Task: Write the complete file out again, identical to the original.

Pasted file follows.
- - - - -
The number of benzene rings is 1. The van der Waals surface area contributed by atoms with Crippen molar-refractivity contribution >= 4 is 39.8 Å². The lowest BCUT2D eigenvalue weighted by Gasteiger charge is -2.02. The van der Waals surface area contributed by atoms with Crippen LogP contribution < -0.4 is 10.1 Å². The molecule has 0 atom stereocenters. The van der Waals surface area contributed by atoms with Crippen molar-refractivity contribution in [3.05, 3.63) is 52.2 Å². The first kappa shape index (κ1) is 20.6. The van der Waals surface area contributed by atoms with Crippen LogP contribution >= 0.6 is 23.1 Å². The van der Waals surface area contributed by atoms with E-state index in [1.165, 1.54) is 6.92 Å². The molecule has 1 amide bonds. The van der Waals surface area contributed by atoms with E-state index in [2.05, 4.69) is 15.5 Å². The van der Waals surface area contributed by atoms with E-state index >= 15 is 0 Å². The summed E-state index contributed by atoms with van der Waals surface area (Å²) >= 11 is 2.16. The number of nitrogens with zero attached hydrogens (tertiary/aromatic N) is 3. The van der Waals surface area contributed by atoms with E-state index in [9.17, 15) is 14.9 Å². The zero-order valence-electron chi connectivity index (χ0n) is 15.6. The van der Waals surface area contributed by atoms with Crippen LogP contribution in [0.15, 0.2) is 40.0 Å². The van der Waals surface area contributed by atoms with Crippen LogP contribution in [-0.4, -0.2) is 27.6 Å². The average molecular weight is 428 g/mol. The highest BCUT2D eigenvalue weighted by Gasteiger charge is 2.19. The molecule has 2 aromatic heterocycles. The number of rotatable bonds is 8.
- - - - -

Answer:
The number of benzene rings is 1. The van der Waals surface area contributed by atoms with Crippen molar-refractivity contribution >= 4 is 39.8 Å². The lowest BCUT2D eigenvalue weighted by Gasteiger charge is -2.02. The van der Waals surface area contributed by atoms with Crippen LogP contribution < -0.4 is 10.1 Å². The molecule has 0 atom stereocenters. The van der Waals surface area contributed by atoms with Crippen molar-refractivity contribution in [3.05, 3.63) is 52.2 Å². The first kappa shape index (κ1) is 20.6. The van der Waals surface area contributed by atoms with Crippen LogP contribution >= 0.6 is 23.1 Å². The van der Waals surface area contributed by atoms with E-state index in [1.165, 1.54) is 6.92 Å². The molecule has 1 amide bonds. The van der Waals surface area contributed by atoms with E-state index in [2.05, 4.69) is 15.5 Å². The van der Waals surface area contributed by atoms with E-state index >= 15 is 0 Å². The summed E-state index contributed by atoms with van der Waals surface area (Å²) >= 11 is 2.16. The number of nitrogens with zero attached hydrogens (tertiary/aromatic N) is 3. The van der Waals surface area contributed by atoms with E-state index in [9.17, 15) is 14.9 Å². The zero-order valence-electron chi connectivity index (χ0n) is 15.6. The van der Waals surface area contributed by atoms with Crippen LogP contribution in [0.15, 0.2) is 40.0 Å². The van der Waals surface area contributed by atoms with Crippen LogP contribution in [-0.4, -0.2) is 27.6 Å². The average molecular weight is 428 g/mol. The highest BCUT2D eigenvalue weighted by Gasteiger charge is 2.19. The molecule has 2 aromatic heterocycles. The number of rotatable bonds is 8.